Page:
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Midwives' criticism sent to ministry
An anonymous complaint submitted by a group of midwives alleging midwifery is at a ''crisis point'' is being handled by the Ministry of Health.
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Mothers and babies at risk at busy maternity units, hospital midwives say
Understaffed maternity units in hospitals nationwide are putting mothers and babies' lives at risk, a group of midwives warns.
The New Zealand College of Midwives (NZCOM) backed the complaint and said "urgent action" was needed from the Ministry of Health.
Read more here


Nurse follow-up phone calls to elderly patients don't prevent readmissions, study says
Follow-up phone calls to help elderly patients with medication use and encourage additional appointments have little to no practical effect, according to new research.
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The association between higher nurse staffing standards in the fee schedules and the geographic distribution of hospital nurses: A cross-sectional study using nationwide administrative data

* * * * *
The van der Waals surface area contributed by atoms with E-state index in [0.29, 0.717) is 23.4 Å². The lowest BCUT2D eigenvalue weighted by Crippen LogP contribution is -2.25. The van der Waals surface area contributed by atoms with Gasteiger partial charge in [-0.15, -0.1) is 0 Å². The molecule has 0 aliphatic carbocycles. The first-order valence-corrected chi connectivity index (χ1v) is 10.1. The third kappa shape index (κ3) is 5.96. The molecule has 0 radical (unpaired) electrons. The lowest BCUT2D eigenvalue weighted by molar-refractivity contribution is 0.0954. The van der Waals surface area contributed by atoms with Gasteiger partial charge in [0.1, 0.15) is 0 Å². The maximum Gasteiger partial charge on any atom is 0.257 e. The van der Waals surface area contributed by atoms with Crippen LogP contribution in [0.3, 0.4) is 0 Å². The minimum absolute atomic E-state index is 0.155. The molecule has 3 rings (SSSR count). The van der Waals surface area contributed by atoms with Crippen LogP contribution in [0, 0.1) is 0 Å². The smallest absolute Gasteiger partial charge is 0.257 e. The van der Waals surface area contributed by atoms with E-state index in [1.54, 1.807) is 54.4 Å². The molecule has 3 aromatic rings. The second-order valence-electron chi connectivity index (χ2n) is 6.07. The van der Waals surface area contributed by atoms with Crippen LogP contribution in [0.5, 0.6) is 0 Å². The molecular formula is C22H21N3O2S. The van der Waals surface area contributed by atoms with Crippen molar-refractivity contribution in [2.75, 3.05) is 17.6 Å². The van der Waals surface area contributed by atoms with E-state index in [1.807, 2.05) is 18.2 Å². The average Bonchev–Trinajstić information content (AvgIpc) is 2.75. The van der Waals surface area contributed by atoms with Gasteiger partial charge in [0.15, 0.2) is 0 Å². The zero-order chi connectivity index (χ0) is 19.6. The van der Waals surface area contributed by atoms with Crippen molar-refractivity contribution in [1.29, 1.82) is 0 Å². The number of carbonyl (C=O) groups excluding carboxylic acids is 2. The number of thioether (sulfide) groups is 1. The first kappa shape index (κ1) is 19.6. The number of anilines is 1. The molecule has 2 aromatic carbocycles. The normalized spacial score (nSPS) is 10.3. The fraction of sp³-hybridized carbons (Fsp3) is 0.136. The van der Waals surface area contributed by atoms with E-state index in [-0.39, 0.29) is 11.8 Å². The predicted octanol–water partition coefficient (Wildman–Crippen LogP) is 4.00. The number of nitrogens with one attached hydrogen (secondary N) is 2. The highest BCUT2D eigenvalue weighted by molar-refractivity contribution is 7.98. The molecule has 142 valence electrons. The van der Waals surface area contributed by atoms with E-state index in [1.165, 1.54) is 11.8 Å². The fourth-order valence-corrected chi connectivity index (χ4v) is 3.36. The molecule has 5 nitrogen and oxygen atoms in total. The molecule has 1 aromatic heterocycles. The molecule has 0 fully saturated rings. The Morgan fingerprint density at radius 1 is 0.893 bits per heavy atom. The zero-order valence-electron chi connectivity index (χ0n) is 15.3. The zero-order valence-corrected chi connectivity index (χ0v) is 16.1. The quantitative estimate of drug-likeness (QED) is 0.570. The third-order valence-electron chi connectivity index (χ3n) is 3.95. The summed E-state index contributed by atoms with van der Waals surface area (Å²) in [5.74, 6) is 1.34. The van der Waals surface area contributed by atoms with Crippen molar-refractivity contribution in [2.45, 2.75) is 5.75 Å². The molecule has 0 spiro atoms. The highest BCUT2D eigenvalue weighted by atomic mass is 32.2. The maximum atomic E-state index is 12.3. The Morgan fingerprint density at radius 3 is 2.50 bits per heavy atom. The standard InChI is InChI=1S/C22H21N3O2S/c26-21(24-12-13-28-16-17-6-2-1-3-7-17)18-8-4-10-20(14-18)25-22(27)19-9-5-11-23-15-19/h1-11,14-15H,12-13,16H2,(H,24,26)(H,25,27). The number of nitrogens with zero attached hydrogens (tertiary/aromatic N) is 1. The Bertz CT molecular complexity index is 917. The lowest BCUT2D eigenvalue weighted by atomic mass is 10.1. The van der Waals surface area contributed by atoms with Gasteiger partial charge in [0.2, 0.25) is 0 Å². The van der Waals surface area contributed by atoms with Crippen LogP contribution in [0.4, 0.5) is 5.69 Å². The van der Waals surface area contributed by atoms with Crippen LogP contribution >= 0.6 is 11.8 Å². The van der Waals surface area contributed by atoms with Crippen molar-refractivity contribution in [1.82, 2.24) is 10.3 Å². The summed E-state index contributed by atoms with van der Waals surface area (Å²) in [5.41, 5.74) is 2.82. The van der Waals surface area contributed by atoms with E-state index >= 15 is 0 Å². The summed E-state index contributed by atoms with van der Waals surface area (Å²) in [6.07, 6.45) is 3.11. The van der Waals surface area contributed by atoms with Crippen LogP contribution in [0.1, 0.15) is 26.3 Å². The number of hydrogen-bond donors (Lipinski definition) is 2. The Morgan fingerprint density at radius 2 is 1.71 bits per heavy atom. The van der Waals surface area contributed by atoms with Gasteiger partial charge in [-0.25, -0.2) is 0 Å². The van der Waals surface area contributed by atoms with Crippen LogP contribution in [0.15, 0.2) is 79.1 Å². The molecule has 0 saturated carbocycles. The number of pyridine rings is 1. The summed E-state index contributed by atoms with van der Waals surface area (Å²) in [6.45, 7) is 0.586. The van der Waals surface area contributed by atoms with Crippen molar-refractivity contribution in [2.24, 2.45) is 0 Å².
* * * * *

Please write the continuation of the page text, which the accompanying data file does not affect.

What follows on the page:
Noriko Morioka, Jun Tomio, Toshikazu Seto and Yasuki Kobayashi
BMC NursingBMC series – open, inclusive and trusted 201716:25
In Japan, the revision of the fee schedules in 2006 introduced a new category of general care ward for more advanced care, with a higher staffing standard, a patient-to-nurse ratio of 7:1. Previous studies have suggested that these changes worsened inequalities in the geographic distribution of nurses, but there have been few quantitative studies evaluating this effect. This study aimed to investigate the association between the distribution of 7:1 beds and the geographic distribution of hospital nursing staffs.
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Cross-sectional examination of the association between shift length and hospital nurses job satisfaction and nurse reported quality measures
BMC NursingBMC series – open, inclusive and trusted 201716:26
Twenty-four hour nursing care involves shift work including 12-h shifts. England is unusual in deploying a mix of shift patterns. International evidence on the effects of such shifts is growing. A secondary analysis of data collected in England exploring outcomes with 12-h shifts examined the association between shift length, job satisfaction, scheduling flexibility, care quality, patient safety, and care left undone
Read more here

The above information has been collated for the College of Nurses Aotearoa (NZ) Inc by Linda Stopforth, SNIPS and is provided on a weekly basis.  It is current as at Tuesday 30 May 2017